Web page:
Monday 15 March 2010

Through a Looking Glass 4

photo by Carol - to see all her work, go here.

A couple of month’s ago i asked some folk who had been dropping into my blog to write a guest post.

I gave them the theme « Mirror » and i asked each of them to apply their Personal Mirror (whatever that meant to them) to any one of my posts, or part thereof.

These are the results.

The Mirror Series, Part Three. CAROL

I first met Carol in a theatre in Cologne where she was living at the time; we had both been watching my wife - it is the only way we get to talk to her these days.

Carol is now in Bristol at the art school having decided to get a Masters after having brought up two beautiful daughters.

She is also an experienced traveller, has been all over the place and, despite being from somewhere else, has met more people in my local village than i have, and among them she remains an exotic legend.

Here's another of her photos.

Remember - go see all her work, it's good!

check out her web site too!

Mirror Post/Carol

A Mirror to Coincidence (Or as Leonardo Da Vinci was rather fond of saying - Ecnedicnioc ot Rorrim A)

These posts should come with a health warning....My curiosity tickled I clicked on the links and was swiftly lured in to Frodeln’s detailed and obsessively informative Youtube contribution on the Great Shakespeare Puzzle. See:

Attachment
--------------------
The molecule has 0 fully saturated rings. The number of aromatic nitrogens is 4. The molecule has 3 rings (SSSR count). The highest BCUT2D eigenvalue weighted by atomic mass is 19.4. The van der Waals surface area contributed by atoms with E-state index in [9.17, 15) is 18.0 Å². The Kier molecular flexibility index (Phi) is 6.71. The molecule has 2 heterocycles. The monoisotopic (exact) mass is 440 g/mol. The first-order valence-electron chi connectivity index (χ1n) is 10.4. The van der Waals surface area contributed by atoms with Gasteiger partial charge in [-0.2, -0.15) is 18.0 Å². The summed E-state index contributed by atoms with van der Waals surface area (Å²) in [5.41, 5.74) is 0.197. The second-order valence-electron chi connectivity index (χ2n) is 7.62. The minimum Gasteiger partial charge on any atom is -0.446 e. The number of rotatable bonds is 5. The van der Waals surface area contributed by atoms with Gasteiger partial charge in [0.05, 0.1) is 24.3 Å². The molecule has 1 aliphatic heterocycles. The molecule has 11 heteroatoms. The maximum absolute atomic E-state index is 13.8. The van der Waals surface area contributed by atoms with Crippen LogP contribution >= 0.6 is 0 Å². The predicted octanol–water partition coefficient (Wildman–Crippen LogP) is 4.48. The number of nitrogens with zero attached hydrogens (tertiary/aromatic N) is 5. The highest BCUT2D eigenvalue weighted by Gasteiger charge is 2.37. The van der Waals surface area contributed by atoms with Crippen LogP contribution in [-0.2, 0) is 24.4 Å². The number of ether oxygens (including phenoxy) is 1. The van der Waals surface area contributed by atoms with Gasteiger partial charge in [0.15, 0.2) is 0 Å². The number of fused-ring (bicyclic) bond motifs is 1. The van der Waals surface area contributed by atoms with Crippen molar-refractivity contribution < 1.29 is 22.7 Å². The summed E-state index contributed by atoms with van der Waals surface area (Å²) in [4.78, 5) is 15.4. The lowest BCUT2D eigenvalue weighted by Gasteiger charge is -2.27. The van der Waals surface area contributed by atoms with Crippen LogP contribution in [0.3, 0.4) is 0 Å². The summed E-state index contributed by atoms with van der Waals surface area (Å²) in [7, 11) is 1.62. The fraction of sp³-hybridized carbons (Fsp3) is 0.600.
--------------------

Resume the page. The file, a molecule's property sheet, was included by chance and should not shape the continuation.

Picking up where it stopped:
What a fascinating analysis of the structure of Psalm 46 in The King James Bible. I love the stuff about Aristotelian cosmology and artists imitating the divine process of creation in their work. Riddles, secret writing, and the use of symbols were greatly used during the Renaissance and before, so the fact that there appears to be a riddle in psalm 46 is intriguing but not shocking.

But why does it have to point to a new and entirely different identity of William Shakespeare? What is wrong with the identity he already has? Is Frodeln suggesting some kind of divine identity? To find out more I clicked on to Frodeln’s website but disappointingly all that I found there was a message basically saying : Busy, Back soon.

....According to Wikipedia (excuse the source but I just love the instant gratification) the translation was done by 47 scholars all members of the Church of England. (No Papist plot there then.)

The King James Bible was translated between 1604 and 1611 at the height of William Shakespeare’s success and 12 years before he died in 1616. So it is entirely possible that Will was involved in the translation in some way, even if only by playing around with the words of psalm 46 after a few drinks down the pub with a couple of his scholar mates.

Further “internet investigation” reveals a mountain of comment on the subject including the pragmatic assertion by Gabriel Roth :

The connection between Shakespeare and Psalm 46 is well known, and 
should not be regarded as some secret insertion by William. There was an 
article about it in "The Times" of London about 40 years ago. 
 It stated that the insertion of Shakespeare's name was a tribute to him, 
and a 46th birthday present, by some of the translators, who knew his 
work and might have known him personally. Eight scholars, based in 
Cambridge, worked on the Psalms.

So, why are we always so eager to believe in Divine Intervention?

Consider the story of Mrs Duyser’s discovery of the image of the Virgin Mary burned into her toast in 1994.

"I went to take a bite out of it, and then I saw this lady looking back at me," she said, according to the Chicago Tribune newspaper.